Denzel Curry Announces New Album ‘Taboo’ Dropping Early Next Year

denzel-curry-2016

Denzel Curry, along with his two managers Rees and Mark, recently gave a pretty insightful interview to XXL. Talking about the growth of his career this year, the 21 year old rapper disclosed retails on his new distribution deal with Loma Vista, along with plans to release his debut with the label 'Taboo' early next year. You can read the excerpt below.

 

XXL: And looking forward, you have your eyes set on a debut from Loma Vista?
Denzel: Mhm, Taboo.
XXL: Is there a timetable for that?
Denzel: I’m just working on it now because I won’t have time for it later. Every other project I did, like Nostalgic 64 didn’t have a set date. When we did 32 Zel/Planet Shrooms, due to depression, we had set dates but it kept getting pushed back and then when it finally came out, it didn’t really reach what I wanted to get because some of the songs was old and people didn’t really accept the new experimental sounds that I was doing. Then, working on Imperial, I was working on that way before it was scheduled to drop so I had time to get a whole bunch of skeletons. That’s why I’m working on Taboo now so it’ll give me more time to plan later.
Rees: We’re taking the first half of the year off of touring so he can work and make music. It’ll be 2017.
Denzel: We startin’ early because once you’re on time, you’re late. If you early, you’re on time.
Do you already have your theme or anything? What type of concept are you going for?
Denzel: The ugliest situations possible because what do you think of first when you think of the word “taboo”?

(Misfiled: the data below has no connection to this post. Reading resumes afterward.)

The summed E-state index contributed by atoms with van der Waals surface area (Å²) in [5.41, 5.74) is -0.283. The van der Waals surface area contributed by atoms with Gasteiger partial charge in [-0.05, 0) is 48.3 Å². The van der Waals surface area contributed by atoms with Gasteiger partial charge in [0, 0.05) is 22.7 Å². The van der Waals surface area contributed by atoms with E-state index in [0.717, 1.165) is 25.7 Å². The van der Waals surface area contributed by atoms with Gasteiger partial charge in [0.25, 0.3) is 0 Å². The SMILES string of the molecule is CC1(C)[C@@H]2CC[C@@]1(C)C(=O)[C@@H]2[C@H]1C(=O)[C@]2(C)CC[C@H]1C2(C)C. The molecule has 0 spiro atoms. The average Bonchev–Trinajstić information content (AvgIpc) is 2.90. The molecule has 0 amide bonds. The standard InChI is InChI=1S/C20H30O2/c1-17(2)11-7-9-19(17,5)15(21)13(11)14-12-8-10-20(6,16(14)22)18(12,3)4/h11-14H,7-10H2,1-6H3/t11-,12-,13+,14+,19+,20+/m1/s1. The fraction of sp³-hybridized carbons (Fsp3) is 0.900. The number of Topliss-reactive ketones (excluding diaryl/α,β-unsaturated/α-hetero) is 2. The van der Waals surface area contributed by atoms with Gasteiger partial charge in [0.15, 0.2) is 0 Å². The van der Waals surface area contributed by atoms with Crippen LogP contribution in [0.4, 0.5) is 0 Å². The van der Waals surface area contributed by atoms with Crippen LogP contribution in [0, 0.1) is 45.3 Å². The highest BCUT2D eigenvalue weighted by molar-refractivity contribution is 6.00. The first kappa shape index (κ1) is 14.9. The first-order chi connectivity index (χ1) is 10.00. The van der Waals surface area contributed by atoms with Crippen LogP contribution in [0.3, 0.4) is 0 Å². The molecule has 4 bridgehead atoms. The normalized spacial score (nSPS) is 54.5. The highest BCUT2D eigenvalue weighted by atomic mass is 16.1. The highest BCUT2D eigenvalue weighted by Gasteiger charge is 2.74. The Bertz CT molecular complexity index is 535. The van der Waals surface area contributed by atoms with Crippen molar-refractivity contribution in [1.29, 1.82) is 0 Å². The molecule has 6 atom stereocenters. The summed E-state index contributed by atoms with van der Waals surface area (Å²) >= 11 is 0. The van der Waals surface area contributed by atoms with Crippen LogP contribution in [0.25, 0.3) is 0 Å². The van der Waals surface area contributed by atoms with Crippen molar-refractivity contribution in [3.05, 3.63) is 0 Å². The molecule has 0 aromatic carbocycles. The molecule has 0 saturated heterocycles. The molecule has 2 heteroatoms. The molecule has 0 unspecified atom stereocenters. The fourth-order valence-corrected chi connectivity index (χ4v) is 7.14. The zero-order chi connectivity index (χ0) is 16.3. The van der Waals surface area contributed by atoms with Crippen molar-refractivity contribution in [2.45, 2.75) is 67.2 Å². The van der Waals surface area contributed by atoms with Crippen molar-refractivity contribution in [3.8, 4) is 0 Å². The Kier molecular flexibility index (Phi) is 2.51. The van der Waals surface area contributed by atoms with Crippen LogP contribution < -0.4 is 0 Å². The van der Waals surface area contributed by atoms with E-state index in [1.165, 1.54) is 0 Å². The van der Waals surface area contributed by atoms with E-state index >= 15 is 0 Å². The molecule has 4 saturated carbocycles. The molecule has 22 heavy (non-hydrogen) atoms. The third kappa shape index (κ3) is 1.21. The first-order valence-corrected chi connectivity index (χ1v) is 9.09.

Things that are forbidden, not socially acceptable.
Denzel: Exactly. And you see what everybody rapping about these days—every time you turn on the radio it’s the same thing. But back in the day, that was taboo to certain people. In the ‘90s, it was like, “This is crazy, forbidden, why you rapping about this? Gangsta rap?” Now it’s acceptable. And I just feel like the stuff that people don’t talk about that happens every day, out of the norm stuff that happens, people don’t talk about because truth is stranger than fiction should be talked about. That’s why I want to do Taboo. But I want to do it in a way where the ugliest situations sound so beautiful, you know?
XXL: Can you give me an example?
Denzel: You know, molestation, teen insecurities, stuff like death, what love really is, people don’t talk about that anymore. Everything’s like “I’ma fuck a bitch/I’ma get lit/I’ma pop a molly like a pop a fuckin’ zit.” That bullshit [laughs]. But you know those things used to be forbidden.
XXL: You’re trying to push the envelope further?
Denzel: Right because people do not, I repeat, do not talk about. You don’t hear songs like that, or if you do, they sound so serious you don’t hear it in a club or somewhere… But the whole album is based around ugly situations and what I’m going to experiment with this is if you listen to Quiet Storm, Sade, Anita Baker, poetry… a little more R&B. It’s still going to be dark. I’m still going to rap on this shit, it’s just that I want to structure it to where I don’t want to just make songs. I don’t want to just make a watered down Imperial, I want to make something far greater than Imperial.

 

​You can read the full XXL interview right here.